On 20 February 2023, the Minister of Employment and Labour passed new regulations increasing the earnings threshold from R224 080.48 per annum to R241 110-59 The new threshold will be effective from 1 March 2023.
In the Regulations, earnings are defined as: the regular annual remuneration before deductions, i.e. PAYE, pension or provident fund, medical aid and similar payments, but excluding employer contributions to these benefits. The regulations also state that transport allowances received, achievement awards and payments for overtime worked shall not be regarded as remuneration.
The earnings threshold has increased by 7.6% from R18 673.37 per month (basic salary) to R20 092.55. This threshold is not to be confused with the maximum benefit threshold for UIF which remains R17 712-00.
Why is the earnings threshold important?
Employees who earn below the threshold are more protected by the labour laws than those that earn more than the threshold. This threshold forms part of the Basic Conditions of Employment Act, (section 6.3) which states:
6.3 The Minister must, on the advice of the Commission, make a determination that excludes the application of this Chapter or any provision of it to any category of employee earning in excess of an amount stated in that determination.
This comes from the part of the act that deals with the Regulation of Working Time. It states that the employees earning more that the earning’s threshold are excluded from certain rights in terms of this Act. These are:
Clause 9: Ordinary hours of work
This means that people earning above the threshold can have variable hours whereas those below the threshold should have defined hours of work.
Clause 10. Overtime
Employees earning above the threshold are not entitled to overtime pay or time off in lieu of overtime worked.
Clause 11. Compressed working week
The rules around working a compressed working week are not applicable to employees earning above the threshold (i.e., working a 12 hour day without overtime being paid). Typically, staff working in this manner work 4 days at 12 hours and 3 days off (security industry for example)
Clause 12. Averaging of hours of work
This clause allows overtime worked to be averaged over a three-month period. Again, these rules do not apply to employees who earn above the threshold.
Clause 14. Meal intervals
Employees earning above the threshold are not entitled to a fixed lunch hour.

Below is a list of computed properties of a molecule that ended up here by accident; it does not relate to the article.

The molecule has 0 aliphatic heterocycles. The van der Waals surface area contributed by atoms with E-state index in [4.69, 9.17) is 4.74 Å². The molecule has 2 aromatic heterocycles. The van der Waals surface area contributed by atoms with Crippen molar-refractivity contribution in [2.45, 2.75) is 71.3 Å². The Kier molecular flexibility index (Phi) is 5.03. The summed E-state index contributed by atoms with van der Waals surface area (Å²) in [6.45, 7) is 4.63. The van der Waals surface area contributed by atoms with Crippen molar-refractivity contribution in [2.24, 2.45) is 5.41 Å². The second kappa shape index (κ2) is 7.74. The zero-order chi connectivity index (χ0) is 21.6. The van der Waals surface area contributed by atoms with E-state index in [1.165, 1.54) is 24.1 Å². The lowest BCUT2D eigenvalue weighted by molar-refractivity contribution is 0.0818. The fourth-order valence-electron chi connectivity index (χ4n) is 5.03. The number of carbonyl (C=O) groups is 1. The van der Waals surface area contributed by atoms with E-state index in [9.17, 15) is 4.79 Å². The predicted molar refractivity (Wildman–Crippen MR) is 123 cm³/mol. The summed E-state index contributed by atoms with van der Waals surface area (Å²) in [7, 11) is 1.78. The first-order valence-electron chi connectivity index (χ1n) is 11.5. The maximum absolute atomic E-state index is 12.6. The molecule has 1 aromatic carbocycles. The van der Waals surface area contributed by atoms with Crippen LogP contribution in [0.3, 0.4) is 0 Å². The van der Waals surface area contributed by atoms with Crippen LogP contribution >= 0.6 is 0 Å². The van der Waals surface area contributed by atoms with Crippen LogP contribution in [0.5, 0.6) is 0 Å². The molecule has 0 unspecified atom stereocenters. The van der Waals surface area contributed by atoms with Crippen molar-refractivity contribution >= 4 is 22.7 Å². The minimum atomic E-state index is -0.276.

Clause 15. Daily and weekly rest period
Employees earning above the threshold are not entitled to the daily rest period or the weekly rest period of 36 hours.
Clause 16. Pay for work on Sundays.
Employees earning above the threshold are not entitled to additional pay (1.5 or double time depending on the nature of the work) when asked to work on a Sunday.
Clause 17(2). Night work
Employees earning above the threshold are not entitled to a shift allowance or transport when working night shift.
Clause 18 (3) Public holidays
Although the Act says that employees earning above the threshold are not entitled to additional pay when working on a public holiday, The Public Holiday Act does require pay for all employees who are required to work on a public holiday or time off in lieu, however, the Department of Employment and Labour regards that the BCEA Act should be adopted by employers.
Labour Relations Act
Amendments to the LRA in 2014 have made reference to the earnings threshold, with specific reference to protections for specific employees. These are:
Employees in these categories who earn more than the earnings threshold are not protected by the provisions of section 198 of the LRA. This section of the Act is aimed at preventing the abuse of employees who are never given the opportunity to become permanent employees.
In addition to this, the CCMA undertook to assist administratively any employee whose earnings fell below the earnings threshold. This included:
Over the threshold, employees have to do all of this themselves.
Employment Equity Act
Amendments to the Employment Equity Act also in 2014 makes reference to the earnings threshold in terms of access to the CCMA. The amendment ruled that the CCMA had jurisdiction to arbitrate sexual harassment matters while other disputes relating to discrimination could be referred to arbitration if the employee earned below the threshold and, unless otherwise agreed, disputes where the employee earns more than the threshold would be referred to the Labour Court.
Access to the Department of Employment and Labour
Perhaps the most problematic provision is that if an employee earns above the threshold the Department of Employment and Labour will not give them access to an inspector if they believe that your employer is not complying with the Acts. The employee would have to use the Labour Court or their own legal representatives to fight for their rights.
Essentially the Earnings threshold is the divide between those employees who have the necessary skills and abilities to negotiate their own working conditions and those who need the full protection of the law to ensure that they are not exploited.